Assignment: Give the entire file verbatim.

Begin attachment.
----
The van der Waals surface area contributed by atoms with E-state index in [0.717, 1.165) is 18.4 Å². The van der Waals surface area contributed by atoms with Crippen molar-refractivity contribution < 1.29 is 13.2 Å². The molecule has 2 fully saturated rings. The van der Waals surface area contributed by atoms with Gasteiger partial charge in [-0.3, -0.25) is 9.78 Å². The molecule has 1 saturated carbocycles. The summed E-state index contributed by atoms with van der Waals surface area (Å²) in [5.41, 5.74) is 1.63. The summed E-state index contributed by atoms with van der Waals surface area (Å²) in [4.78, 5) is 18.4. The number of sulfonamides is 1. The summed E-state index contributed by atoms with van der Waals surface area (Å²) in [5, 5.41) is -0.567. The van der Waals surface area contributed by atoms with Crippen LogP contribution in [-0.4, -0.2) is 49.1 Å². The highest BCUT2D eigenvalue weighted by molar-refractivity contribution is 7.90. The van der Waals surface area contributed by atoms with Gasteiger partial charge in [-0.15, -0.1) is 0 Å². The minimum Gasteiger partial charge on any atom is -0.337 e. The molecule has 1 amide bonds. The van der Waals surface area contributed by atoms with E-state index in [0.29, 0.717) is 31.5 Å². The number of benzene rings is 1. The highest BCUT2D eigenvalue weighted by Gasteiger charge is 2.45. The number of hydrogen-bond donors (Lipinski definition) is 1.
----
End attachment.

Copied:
The van der Waals surface area contributed by atoms with E-state index in [0.717, 1.165) is 18.4 Å². The van der Waals surface area contributed by atoms with Crippen molar-refractivity contribution < 1.29 is 13.2 Å². The molecule has 2 fully saturated rings. The van der Waals surface area contributed by atoms with Gasteiger partial charge in [-0.3, -0.25) is 9.78 Å². The molecule has 1 saturated carbocycles. The summed E-state index contributed by atoms with van der Waals surface area (Å²) in [5.41, 5.74) is 1.63. The summed E-state index contributed by atoms with van der Waals surface area (Å²) in [4.78, 5) is 18.4. The number of sulfonamides is 1. The summed E-state index contributed by atoms with van der Waals surface area (Å²) in [5, 5.41) is -0.567. The van der Waals surface area contributed by atoms with Crippen LogP contribution in [-0.4, -0.2) is 49.1 Å². The highest BCUT2D eigenvalue weighted by molar-refractivity contribution is 7.90. The van der Waals surface area contributed by atoms with Gasteiger partial charge in [-0.15, -0.1) is 0 Å². The minimum Gasteiger partial charge on any atom is -0.337 e. The molecule has 1 amide bonds. The van der Waals surface area contributed by atoms with E-state index in [0.29, 0.717) is 31.5 Å². The number of benzene rings is 1. The highest BCUT2D eigenvalue weighted by Gasteiger charge is 2.45. The number of hydrogen-bond donors (Lipinski definition) is 1.